Location: Tillmann thefts, Canada
Stolen: roughly between 1995 and 2013
Artwork: over 10,000 items
Value today: several million, but overall value unknown
John Tillmann was a Canadian art thief and white supremacist who was a supporter of Nazi ideals. Over a period spanning more than 20 years, he got away with stealing around 10,000 artworks and collectibles. He was known to police for ‘…extortion, shoplifting, making threats and assaults…’ but the art and antiques thefts were not revealed for a very long time. (en.wikipedia.org/wiki/John_Tillmann).
In the 1990s, Tillmann was heavily involved in the politics of the Canadian Reform Party. He expressed controversial views about Nazism, anti-Jewish sentiment and strongly supported white supremacist attitudes. He has been described as a very self-confident kleptomaniac and highly intelligent, but with a skewed view of the world and what he felt he was entitled to. The lead investigator on the case that eventuated described him as “a master of manipulation”.
After graduating from university with a degree in international marketing, Tillmann went to Russia for several years, running street kiosks. There he met and married Katya Zhestokova who joined him in his stealing escapades. They were a very successful pair, acting together to steal from museums, galleries and antiques venues all over Europe, the Middle East and north and south America. Katya’s brother Vladimir also joined them in the heists as a specialist computer hacker and alarms disabler.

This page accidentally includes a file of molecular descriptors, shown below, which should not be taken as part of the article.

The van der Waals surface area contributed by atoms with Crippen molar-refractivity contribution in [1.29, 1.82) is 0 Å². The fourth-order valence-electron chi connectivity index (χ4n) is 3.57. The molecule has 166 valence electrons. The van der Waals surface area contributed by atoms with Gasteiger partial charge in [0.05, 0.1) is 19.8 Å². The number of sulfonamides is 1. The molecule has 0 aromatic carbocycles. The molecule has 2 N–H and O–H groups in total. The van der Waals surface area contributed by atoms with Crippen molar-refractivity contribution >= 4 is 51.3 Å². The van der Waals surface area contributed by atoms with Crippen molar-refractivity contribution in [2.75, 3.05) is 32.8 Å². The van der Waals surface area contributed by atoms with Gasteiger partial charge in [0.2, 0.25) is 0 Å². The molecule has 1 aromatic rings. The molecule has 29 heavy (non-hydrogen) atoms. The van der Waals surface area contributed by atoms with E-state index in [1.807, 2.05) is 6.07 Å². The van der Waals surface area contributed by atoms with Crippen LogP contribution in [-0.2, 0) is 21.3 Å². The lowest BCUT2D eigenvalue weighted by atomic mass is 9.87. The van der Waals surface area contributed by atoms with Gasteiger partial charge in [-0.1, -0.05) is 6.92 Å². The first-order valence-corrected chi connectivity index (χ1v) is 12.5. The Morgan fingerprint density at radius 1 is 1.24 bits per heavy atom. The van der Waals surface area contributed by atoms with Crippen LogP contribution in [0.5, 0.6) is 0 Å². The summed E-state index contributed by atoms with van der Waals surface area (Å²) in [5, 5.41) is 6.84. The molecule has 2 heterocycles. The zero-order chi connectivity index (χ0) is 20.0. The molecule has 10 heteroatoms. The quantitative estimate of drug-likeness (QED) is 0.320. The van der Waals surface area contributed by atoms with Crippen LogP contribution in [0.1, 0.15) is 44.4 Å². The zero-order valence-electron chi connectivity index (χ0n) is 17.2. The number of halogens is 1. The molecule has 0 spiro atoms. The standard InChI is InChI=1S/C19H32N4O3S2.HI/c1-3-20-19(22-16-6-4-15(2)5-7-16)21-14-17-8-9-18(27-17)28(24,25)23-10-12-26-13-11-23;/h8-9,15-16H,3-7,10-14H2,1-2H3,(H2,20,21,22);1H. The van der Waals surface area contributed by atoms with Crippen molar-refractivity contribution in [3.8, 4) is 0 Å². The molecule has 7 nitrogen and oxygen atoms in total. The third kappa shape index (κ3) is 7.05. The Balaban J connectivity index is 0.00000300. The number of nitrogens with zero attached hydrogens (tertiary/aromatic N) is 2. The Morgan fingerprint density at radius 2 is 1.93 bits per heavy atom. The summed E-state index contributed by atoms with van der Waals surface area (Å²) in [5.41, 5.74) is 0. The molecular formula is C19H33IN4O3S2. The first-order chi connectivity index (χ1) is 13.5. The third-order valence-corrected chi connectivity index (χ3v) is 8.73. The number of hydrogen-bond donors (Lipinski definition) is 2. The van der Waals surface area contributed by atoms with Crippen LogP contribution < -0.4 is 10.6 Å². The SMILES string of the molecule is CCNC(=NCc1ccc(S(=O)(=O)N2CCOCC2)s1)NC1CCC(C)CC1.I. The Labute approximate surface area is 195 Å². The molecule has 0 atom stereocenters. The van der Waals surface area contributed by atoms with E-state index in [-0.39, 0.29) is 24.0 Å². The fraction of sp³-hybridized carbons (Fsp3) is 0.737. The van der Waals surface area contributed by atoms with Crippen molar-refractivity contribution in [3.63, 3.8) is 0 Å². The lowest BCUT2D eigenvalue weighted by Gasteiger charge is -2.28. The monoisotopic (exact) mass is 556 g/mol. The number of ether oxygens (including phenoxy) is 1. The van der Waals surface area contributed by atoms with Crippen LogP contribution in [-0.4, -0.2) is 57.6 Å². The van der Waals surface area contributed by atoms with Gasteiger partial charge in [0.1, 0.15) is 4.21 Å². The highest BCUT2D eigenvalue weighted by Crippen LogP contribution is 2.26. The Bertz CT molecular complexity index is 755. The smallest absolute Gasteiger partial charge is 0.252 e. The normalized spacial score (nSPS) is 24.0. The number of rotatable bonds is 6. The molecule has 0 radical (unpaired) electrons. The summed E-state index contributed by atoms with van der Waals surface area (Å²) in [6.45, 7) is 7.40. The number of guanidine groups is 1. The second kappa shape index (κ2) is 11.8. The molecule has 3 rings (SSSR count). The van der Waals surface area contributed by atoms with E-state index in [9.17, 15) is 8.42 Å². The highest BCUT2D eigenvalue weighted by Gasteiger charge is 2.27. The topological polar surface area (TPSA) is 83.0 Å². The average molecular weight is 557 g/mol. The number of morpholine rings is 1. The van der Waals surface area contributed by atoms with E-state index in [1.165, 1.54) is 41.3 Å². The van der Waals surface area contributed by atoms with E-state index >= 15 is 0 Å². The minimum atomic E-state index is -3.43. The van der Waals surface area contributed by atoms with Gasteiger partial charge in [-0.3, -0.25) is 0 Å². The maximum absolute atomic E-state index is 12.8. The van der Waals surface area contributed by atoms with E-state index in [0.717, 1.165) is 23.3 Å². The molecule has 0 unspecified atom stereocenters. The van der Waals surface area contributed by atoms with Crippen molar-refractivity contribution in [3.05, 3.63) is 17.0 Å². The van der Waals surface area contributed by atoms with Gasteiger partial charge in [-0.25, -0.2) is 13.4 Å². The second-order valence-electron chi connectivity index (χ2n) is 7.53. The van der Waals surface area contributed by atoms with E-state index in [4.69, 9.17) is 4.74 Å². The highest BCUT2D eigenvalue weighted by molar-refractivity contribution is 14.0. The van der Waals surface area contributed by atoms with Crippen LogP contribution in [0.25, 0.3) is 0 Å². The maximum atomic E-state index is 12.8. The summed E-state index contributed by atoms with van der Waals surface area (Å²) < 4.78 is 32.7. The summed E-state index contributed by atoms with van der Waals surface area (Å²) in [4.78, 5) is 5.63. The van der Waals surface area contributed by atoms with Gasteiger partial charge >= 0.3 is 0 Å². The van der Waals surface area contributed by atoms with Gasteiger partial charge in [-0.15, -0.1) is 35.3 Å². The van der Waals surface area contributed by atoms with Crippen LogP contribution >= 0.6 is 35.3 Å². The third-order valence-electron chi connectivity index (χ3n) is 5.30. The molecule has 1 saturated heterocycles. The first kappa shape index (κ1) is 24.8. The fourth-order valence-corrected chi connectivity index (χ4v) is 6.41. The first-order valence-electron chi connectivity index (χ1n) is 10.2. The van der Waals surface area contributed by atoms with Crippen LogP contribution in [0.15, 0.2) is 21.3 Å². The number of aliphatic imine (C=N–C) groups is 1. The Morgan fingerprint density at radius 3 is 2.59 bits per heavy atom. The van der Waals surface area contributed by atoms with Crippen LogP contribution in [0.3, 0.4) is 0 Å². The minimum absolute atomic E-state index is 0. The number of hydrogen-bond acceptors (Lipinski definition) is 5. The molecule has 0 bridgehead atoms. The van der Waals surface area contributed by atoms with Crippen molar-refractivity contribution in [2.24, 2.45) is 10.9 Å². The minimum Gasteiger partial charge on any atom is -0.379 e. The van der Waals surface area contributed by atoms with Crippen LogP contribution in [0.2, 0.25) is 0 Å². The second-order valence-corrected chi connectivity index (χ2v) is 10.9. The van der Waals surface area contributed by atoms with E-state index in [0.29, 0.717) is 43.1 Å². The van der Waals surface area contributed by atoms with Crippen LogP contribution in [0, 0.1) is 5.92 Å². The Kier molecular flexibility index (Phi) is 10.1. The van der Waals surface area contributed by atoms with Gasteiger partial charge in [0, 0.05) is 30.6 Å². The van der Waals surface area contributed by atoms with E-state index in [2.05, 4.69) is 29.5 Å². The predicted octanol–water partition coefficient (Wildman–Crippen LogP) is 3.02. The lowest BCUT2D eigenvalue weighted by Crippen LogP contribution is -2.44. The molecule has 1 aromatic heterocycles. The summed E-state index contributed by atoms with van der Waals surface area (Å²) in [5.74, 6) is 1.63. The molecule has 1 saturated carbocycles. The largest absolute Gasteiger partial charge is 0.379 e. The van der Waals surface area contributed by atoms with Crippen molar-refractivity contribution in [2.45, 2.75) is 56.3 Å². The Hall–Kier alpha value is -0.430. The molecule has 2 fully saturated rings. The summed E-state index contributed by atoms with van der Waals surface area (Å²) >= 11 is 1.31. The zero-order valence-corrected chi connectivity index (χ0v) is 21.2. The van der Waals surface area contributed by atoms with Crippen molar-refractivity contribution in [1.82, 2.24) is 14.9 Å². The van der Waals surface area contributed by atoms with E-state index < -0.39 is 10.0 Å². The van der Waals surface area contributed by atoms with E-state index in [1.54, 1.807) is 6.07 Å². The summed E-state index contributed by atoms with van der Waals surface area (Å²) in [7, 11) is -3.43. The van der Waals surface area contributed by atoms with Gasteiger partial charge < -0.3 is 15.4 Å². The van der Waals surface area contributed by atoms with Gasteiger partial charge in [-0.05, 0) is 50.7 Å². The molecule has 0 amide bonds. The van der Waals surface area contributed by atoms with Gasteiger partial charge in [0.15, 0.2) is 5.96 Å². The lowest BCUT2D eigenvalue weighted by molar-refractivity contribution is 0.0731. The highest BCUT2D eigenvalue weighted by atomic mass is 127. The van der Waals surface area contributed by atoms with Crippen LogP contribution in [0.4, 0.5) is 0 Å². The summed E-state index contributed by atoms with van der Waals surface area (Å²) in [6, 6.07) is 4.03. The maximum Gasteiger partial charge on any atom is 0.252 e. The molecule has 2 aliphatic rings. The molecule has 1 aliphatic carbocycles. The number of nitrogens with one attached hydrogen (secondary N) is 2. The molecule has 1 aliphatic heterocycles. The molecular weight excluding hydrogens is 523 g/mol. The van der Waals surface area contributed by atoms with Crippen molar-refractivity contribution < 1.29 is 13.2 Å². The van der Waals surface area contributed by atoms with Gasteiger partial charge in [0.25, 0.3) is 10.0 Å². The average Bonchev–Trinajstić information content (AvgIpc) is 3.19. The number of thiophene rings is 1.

The team stole from every continent except Australia.
January 2013 finally saw the arrest of Tillmann in possession of stolen property. He had been pulled over by traffic police in Canada who knew he was breaching house arrest. In his car, one of the officers noticed a very old letter written by Major General John Wolfe in 1758. This uncovered further looted items at his house, and was the start of an extensive investigation by the Royal Canadian Mounted Police, Interpol, the Royal Newfoundland Constabulary, the US department of Homeland Security and the FBI.
In the first week alone, police seized over 3,000 items. Just a few weeks later, they ran out of room in their storage facilities to house everything confiscated. A specialist climate-controlled storage facility was arranged at a secret location to keep all the recovered goods for approximately three years while investigations and recoveries continued. The list of items stolen was never made public to ensure false claims to the artifacts were not made, so returns to the rightful owners took a long time.
An amazing array of stolen items were discovered in an investigation described in 2013 in the Canadian newspaper The Star, as ‘…a cross between CSI and Antiques Roadshow…’. The items tended to be not necessarily high value, but certainly eclectic and unusual. Notable items were:
After Tillmann’s arrest in 2013, he was sentenced to nine years in prison on roughly forty charges. He never revealed the identity or whereabouts of Katya and her brother; they are assumed to be still living somewhere in Russia. He was given parole after only two years and remained living in Nova Scotia. He died on 23 December 2018 at age 57. The cause of his death has not been publicised.
– thestar.com/news/Canada/2013/01/30/ Halifax_theft_probe_turns_mounties_into_antique_appraisers.html